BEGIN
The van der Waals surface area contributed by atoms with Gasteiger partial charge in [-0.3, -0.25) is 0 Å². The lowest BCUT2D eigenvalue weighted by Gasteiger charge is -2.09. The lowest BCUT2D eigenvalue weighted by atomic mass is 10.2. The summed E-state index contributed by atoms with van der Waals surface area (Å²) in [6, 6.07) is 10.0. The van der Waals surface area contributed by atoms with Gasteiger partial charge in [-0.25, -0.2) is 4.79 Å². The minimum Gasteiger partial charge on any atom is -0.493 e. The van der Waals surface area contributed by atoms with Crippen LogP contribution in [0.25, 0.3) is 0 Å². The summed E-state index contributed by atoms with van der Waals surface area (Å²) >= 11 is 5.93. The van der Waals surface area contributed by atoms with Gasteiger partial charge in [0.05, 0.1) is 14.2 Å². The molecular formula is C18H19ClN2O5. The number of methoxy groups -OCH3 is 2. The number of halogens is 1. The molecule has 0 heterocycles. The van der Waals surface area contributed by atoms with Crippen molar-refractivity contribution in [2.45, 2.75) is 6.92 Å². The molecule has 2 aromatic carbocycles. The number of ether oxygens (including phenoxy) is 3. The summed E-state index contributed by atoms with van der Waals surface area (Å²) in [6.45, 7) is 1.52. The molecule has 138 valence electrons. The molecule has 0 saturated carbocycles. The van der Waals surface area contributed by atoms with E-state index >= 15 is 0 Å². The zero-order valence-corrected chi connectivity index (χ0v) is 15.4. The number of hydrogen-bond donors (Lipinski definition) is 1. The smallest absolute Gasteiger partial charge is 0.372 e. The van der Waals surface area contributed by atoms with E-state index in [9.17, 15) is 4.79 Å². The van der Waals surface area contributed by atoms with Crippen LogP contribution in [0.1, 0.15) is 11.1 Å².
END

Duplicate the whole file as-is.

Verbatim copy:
The van der Waals surface area contributed by atoms with Gasteiger partial charge in [-0.3, -0.25) is 0 Å². The lowest BCUT2D eigenvalue weighted by Gasteiger charge is -2.09. The lowest BCUT2D eigenvalue weighted by atomic mass is 10.2. The summed E-state index contributed by atoms with van der Waals surface area (Å²) in [6, 6.07) is 10.0. The van der Waals surface area contributed by atoms with Gasteiger partial charge in [-0.25, -0.2) is 4.79 Å². The minimum Gasteiger partial charge on any atom is -0.493 e. The van der Waals surface area contributed by atoms with Crippen LogP contribution in [0.25, 0.3) is 0 Å². The summed E-state index contributed by atoms with van der Waals surface area (Å²) >= 11 is 5.93. The van der Waals surface area contributed by atoms with Gasteiger partial charge in [0.05, 0.1) is 14.2 Å². The molecular formula is C18H19ClN2O5. The number of methoxy groups -OCH3 is 2. The number of halogens is 1. The molecule has 0 heterocycles. The van der Waals surface area contributed by atoms with Crippen molar-refractivity contribution in [2.45, 2.75) is 6.92 Å². The molecule has 2 aromatic carbocycles. The number of ether oxygens (including phenoxy) is 3. The summed E-state index contributed by atoms with van der Waals surface area (Å²) in [6.45, 7) is 1.52. The molecule has 138 valence electrons. The molecule has 0 saturated carbocycles. The van der Waals surface area contributed by atoms with E-state index >= 15 is 0 Å². The zero-order valence-corrected chi connectivity index (χ0v) is 15.4. The number of hydrogen-bond donors (Lipinski definition) is 1. The smallest absolute Gasteiger partial charge is 0.372 e. The van der Waals surface area contributed by atoms with E-state index in [9.17, 15) is 4.79 Å². The van der Waals surface area contributed by atoms with Crippen LogP contribution in [0.1, 0.15) is 11.1 Å².